About a week ago, I was rear-ended on the interstate. I was on my way to teach a yoga class. Traffic was moving at 50-odd miles an hour when the driver of the truck in front of me began slamming on his or her brakes.
I am lucky that I saw the truck following too close to the car in front of it. I am lucky that I saw the debris the truck was hauling and that the debris gave me pause to create a greater distance between us. I am lucky I slowed down in the moments before the truck started braking. And I am most lucky that in the seconds before I slowed down, I had been thinking about how crazy traffic had been and how many accidents I had previously seen that morning. In the moment before the collision, my thoughts occurred like a warning in my head.
I absolutely credit the many minutes I’ve spent in meditation to the fact that I was clued in and prepared to take the blow on a very subconscious level and that I was conscious to the workings of that subconscious. Because when the truck in front of me braked for a third hard brake, I had the awareness to follow in kind. The young woman behind me, unfortunately did not.
In the blur of what happened next, I’m unsure. What I do remember is that her car hit mine twice at full speed.
I remember that my car was still running when the movement was over and that the only thing impeding me from edging to the shoulder of the interstate was the onslaught of rush-hour drivers running late to work. Honking and gesturing profanely at me as I inched three lanes in my crunched up car.
The thing that is most miraculous to me about this experience is that minutes after I had been hit, I was able to emerge from my car, my skin in-tact, with no broken bones. I was able to make three phone calls to settle affairs and change the course of the morning to accommodate the new tasks at hand, and I was able to assess the damages to my car and the other.
Once we had taken a look at the vehicles and determined that the damage done could be easily repaired, the other driver and I took a few moments to hold one another in a deep and supportive hug, in gratitude that everything would be okay.
We had experienced this terrifying moment together, and we had survived it.
I find so many moments about this miraculous and this, I think, is how I begin to understand my yoga practice as divine.
If we say our yoga practice leads us deeper into our body awareness and the meditation brings us into the present moment, we are really saying that the awareness our bodies experience begins, at some point, to extend out into our everyday lives. That the practice is not even about being aware of our bodies at, say, the grocery store, but about seeing our bodies as small but distinct and integral entities depending on one another and causing for one another as we move through the world.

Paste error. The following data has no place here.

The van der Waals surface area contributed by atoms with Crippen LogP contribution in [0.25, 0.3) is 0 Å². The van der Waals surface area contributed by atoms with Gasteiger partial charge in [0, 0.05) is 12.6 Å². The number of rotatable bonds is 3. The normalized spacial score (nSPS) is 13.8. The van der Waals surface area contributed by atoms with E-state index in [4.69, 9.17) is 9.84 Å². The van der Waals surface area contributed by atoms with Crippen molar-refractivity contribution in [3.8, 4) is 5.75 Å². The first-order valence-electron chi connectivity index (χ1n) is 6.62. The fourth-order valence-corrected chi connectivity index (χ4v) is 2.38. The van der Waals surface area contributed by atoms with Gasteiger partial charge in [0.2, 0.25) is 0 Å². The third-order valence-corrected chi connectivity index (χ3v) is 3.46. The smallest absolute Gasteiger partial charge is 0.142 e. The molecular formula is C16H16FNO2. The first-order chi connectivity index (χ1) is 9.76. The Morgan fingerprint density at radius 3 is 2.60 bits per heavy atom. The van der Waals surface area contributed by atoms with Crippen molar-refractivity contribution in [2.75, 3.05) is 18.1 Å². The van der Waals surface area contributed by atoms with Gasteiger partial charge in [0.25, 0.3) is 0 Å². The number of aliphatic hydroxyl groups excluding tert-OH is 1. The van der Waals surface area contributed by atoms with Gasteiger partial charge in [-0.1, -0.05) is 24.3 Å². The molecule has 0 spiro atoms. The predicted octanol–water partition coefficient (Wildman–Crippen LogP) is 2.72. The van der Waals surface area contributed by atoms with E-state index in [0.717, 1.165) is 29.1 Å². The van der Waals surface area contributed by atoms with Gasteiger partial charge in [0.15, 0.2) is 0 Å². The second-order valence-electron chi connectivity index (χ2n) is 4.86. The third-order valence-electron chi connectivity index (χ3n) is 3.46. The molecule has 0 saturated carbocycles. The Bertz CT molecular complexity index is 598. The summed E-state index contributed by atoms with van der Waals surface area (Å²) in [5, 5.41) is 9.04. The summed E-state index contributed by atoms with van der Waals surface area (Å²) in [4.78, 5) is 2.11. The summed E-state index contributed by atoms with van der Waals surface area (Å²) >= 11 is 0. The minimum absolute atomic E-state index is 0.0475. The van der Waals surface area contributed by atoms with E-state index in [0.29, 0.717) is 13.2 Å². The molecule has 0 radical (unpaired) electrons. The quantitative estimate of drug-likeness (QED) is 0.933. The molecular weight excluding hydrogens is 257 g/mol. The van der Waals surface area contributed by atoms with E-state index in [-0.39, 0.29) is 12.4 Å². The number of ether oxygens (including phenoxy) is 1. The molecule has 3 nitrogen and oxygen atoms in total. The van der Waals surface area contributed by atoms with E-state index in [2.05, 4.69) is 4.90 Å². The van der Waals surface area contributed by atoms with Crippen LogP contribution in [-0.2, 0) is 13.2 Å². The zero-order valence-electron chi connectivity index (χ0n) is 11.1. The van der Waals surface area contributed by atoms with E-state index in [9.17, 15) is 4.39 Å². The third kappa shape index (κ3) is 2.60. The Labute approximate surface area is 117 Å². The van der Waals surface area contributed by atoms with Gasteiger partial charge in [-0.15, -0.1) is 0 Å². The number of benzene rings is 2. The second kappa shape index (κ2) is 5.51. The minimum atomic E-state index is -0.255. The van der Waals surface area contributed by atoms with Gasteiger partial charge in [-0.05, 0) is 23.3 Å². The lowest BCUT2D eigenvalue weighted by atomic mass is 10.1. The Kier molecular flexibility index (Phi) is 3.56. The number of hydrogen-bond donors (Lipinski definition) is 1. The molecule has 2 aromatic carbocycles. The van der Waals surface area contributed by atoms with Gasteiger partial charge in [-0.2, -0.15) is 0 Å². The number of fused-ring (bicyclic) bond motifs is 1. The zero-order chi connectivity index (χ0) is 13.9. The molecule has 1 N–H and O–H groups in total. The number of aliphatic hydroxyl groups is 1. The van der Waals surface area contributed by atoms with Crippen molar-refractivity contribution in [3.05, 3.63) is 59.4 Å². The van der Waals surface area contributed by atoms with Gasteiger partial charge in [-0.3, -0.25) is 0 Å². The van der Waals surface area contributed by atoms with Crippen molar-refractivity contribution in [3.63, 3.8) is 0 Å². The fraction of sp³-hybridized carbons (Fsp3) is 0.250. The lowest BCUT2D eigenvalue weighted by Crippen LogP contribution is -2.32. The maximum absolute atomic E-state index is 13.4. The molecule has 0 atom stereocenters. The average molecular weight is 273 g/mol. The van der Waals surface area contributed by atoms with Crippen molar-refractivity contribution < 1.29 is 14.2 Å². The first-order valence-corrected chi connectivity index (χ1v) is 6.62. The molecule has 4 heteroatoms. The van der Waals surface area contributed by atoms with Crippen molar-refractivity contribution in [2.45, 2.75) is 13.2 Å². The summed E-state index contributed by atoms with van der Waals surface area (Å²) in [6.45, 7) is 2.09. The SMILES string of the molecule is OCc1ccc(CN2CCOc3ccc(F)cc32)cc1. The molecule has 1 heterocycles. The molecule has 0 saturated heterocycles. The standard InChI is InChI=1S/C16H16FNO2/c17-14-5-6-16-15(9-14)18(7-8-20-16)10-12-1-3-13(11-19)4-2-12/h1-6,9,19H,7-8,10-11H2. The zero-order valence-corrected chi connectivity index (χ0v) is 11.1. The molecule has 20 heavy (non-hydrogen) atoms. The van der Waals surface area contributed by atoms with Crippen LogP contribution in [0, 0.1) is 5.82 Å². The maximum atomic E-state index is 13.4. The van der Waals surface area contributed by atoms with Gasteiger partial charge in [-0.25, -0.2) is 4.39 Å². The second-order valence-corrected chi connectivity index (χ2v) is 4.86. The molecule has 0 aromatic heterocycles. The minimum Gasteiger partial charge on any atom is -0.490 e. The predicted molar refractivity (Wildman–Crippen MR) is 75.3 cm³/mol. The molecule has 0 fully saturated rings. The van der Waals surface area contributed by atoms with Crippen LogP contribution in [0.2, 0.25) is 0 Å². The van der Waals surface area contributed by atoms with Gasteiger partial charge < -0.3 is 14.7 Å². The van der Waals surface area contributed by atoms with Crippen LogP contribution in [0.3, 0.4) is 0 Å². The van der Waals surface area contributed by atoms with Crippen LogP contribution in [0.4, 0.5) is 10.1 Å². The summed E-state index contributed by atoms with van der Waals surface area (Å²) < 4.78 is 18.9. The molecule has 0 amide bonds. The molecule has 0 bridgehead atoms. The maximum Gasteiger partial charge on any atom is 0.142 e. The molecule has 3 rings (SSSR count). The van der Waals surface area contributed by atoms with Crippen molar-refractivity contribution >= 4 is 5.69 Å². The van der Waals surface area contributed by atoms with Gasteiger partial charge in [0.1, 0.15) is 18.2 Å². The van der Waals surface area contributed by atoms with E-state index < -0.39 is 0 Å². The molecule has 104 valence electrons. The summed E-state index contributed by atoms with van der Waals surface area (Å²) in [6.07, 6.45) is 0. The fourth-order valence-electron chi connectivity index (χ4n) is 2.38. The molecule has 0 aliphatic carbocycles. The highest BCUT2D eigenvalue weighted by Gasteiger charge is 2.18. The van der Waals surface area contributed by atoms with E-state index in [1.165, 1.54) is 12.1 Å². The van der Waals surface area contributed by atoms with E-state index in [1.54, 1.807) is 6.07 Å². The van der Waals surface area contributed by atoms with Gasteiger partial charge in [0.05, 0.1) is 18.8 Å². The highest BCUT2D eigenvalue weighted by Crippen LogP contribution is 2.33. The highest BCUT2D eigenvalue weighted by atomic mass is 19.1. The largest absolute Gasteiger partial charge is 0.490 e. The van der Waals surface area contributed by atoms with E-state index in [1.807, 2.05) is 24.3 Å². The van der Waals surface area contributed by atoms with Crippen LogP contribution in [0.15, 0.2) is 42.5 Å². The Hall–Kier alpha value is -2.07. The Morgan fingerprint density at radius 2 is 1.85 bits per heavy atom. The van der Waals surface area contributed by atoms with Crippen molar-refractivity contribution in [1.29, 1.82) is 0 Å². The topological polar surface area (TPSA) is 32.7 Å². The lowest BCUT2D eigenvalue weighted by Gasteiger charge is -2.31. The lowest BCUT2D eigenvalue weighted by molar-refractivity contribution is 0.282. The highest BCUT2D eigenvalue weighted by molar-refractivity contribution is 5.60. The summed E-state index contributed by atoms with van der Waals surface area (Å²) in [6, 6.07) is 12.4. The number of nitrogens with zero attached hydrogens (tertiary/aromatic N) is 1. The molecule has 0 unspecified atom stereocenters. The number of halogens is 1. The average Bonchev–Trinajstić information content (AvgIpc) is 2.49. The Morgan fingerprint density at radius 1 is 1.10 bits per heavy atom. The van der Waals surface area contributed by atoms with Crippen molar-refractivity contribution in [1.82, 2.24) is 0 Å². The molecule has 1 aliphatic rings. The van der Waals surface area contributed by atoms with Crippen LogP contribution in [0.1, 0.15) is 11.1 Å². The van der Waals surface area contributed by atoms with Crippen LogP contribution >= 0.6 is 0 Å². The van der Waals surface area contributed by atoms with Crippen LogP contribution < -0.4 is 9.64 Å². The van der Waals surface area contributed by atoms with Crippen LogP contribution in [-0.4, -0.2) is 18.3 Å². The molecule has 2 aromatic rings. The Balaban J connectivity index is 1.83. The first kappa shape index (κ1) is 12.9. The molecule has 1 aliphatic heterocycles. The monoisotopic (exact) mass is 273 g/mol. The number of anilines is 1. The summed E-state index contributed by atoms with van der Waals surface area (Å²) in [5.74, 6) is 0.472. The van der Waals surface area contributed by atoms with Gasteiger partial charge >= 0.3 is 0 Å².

In essence, while walking through the grocery store, we begin to see what happens when we drop a grape on the floor. How we cause that grape to become displaced. We see how that grape could get stuck under a wheel from our neighbor’s cart or even go unnoticed until someone steps on it. And slips. And even falls to the ground.
I think about the role I played in this accident. I think about what might have happened if I had been a few moments later. What would have happened if the young woman behind me had hit the truck with its debris lose in its bed? And what would have happened to the car in front of that truck? And in a way, I feel grateful that I could be there instead to defray the blow.
The young woman had insurance, my car will be fixed shortly and I have a team of amazing body workers to bring me back into good health. If I could be there to prevent a major tragedy in so many people’s lives with a minor inconvenience to my own, I feel more than happy to play that role.
Through all of this, the part that is hardest for me to think about is that my sweet little toddler was safely with one of my oldest and dearest friends when this all happened. I see what this accident has done to my strong yogi body and can’t imagine what it would have done to his soft baby skin. I think of the subtle (and not so subtle) abstract aching that surrounds me and I don’t even know what he would do with that or how he might ask for help to fix it. Mostly I think about how devastating it all could have been had he been with me, had I not had the presence of mind to slow down when I did, had I been paying attention a fraction less than I had.
It is hard to think about these things, but these outcomes are realities for many people. These are not far-fetched musings, and as frightening as they are, I believe it’s important for each one of us to spend a little time in contemplation about who we really are when we get behind the wheels of our cars.
And as fellow yogis and Buddhas in this world, I ask you take a moment and make this part of your own yoga/life practice. I ask you to be conscious as you get into your cars. To treat your driving as you would your yoga/meditation practice, with the same mindfulness and compassion.
As you approach the drivers around you, think of them like your fellow yogis in class, sending them loving kindness instead of judging that your hurry is more important than theirs.
Breathe deeply and slowly when you feel the quickening of your heart and when you feel distracted by what will happen when you reach your destination.
You are in relationship with each driver with whom you travel on the road.